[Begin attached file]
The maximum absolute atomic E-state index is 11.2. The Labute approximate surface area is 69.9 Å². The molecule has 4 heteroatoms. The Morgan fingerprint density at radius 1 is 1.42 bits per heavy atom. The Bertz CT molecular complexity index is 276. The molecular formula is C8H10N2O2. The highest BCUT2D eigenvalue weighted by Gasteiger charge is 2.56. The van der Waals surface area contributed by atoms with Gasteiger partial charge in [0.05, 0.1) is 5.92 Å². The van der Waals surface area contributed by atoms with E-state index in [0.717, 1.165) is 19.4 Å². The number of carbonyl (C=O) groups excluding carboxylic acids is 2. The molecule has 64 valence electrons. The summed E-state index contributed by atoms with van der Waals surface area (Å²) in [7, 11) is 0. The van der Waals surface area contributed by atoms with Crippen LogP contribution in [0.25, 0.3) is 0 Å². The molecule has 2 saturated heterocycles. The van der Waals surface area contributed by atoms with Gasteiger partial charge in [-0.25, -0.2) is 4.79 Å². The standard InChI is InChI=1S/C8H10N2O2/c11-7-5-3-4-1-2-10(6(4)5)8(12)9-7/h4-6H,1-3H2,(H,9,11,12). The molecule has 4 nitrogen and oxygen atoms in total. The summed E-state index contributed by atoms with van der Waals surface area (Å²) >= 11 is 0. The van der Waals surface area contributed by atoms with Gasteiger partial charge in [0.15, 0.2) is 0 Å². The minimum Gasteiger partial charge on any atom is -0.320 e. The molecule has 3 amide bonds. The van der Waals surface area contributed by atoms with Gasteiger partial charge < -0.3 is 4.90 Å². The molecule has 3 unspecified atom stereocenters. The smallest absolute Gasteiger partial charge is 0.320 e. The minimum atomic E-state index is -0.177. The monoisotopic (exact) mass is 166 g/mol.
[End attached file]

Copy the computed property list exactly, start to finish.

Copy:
The maximum absolute atomic E-state index is 11.2. The Labute approximate surface area is 69.9 Å². The molecule has 4 heteroatoms. The Morgan fingerprint density at radius 1 is 1.42 bits per heavy atom. The Bertz CT molecular complexity index is 276. The molecular formula is C8H10N2O2. The highest BCUT2D eigenvalue weighted by Gasteiger charge is 2.56. The van der Waals surface area contributed by atoms with Gasteiger partial charge in [0.05, 0.1) is 5.92 Å². The van der Waals surface area contributed by atoms with E-state index in [0.717, 1.165) is 19.4 Å². The number of carbonyl (C=O) groups excluding carboxylic acids is 2. The molecule has 64 valence electrons. The summed E-state index contributed by atoms with van der Waals surface area (Å²) in [7, 11) is 0. The van der Waals surface area contributed by atoms with Crippen LogP contribution in [0.25, 0.3) is 0 Å². The molecule has 2 saturated heterocycles. The van der Waals surface area contributed by atoms with Gasteiger partial charge in [-0.25, -0.2) is 4.79 Å². The standard InChI is InChI=1S/C8H10N2O2/c11-7-5-3-4-1-2-10(6(4)5)8(12)9-7/h4-6H,1-3H2,(H,9,11,12). The molecule has 4 nitrogen and oxygen atoms in total. The summed E-state index contributed by atoms with van der Waals surface area (Å²) >= 11 is 0. The van der Waals surface area contributed by atoms with Gasteiger partial charge in [0.15, 0.2) is 0 Å². The minimum Gasteiger partial charge on any atom is -0.320 e. The molecule has 3 amide bonds. The van der Waals surface area contributed by atoms with Gasteiger partial charge < -0.3 is 4.90 Å². The molecule has 3 unspecified atom stereocenters. The smallest absolute Gasteiger partial charge is 0.320 e. The minimum atomic E-state index is -0.177. The monoisotopic (exact) mass is 166 g/mol.